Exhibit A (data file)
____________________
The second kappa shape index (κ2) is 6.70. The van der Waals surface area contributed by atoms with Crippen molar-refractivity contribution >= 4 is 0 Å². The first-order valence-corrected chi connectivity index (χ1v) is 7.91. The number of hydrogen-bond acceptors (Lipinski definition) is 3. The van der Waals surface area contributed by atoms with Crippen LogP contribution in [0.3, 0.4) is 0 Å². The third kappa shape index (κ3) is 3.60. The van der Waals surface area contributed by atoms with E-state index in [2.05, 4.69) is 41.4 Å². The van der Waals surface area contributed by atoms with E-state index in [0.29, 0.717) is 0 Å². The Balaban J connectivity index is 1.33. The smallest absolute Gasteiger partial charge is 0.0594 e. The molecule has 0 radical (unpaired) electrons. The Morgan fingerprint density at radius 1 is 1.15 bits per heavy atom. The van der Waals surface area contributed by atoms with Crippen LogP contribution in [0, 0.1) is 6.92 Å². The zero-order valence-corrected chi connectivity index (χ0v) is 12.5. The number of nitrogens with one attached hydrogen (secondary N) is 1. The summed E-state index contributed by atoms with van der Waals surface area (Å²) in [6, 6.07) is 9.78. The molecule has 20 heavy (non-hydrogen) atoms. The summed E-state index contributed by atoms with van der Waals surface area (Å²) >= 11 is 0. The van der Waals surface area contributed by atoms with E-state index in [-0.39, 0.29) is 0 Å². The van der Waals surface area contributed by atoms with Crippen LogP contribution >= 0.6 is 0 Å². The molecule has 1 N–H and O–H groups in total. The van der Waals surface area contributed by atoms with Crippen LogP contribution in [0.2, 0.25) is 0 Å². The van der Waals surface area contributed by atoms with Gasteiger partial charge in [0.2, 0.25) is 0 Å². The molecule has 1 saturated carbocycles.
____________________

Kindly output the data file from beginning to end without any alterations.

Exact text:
The second kappa shape index (κ2) is 6.70. The van der Waals surface area contributed by atoms with Crippen molar-refractivity contribution >= 4 is 0 Å². The first-order valence-corrected chi connectivity index (χ1v) is 7.91. The number of hydrogen-bond acceptors (Lipinski definition) is 3. The van der Waals surface area contributed by atoms with Crippen LogP contribution in [0.3, 0.4) is 0 Å². The third kappa shape index (κ3) is 3.60. The van der Waals surface area contributed by atoms with E-state index in [2.05, 4.69) is 41.4 Å². The van der Waals surface area contributed by atoms with E-state index in [0.29, 0.717) is 0 Å². The Balaban J connectivity index is 1.33. The smallest absolute Gasteiger partial charge is 0.0594 e. The molecule has 0 radical (unpaired) electrons. The Morgan fingerprint density at radius 1 is 1.15 bits per heavy atom. The van der Waals surface area contributed by atoms with Crippen LogP contribution in [0, 0.1) is 6.92 Å². The zero-order valence-corrected chi connectivity index (χ0v) is 12.5. The number of nitrogens with one attached hydrogen (secondary N) is 1. The summed E-state index contributed by atoms with van der Waals surface area (Å²) in [6, 6.07) is 9.78. The molecule has 20 heavy (non-hydrogen) atoms. The summed E-state index contributed by atoms with van der Waals surface area (Å²) >= 11 is 0. The van der Waals surface area contributed by atoms with E-state index in [-0.39, 0.29) is 0 Å². The van der Waals surface area contributed by atoms with Crippen LogP contribution >= 0.6 is 0 Å². The molecule has 1 N–H and O–H groups in total. The van der Waals surface area contributed by atoms with Crippen LogP contribution in [0.2, 0.25) is 0 Å². The van der Waals surface area contributed by atoms with Gasteiger partial charge in [0.2, 0.25) is 0 Å². The molecule has 1 saturated carbocycles.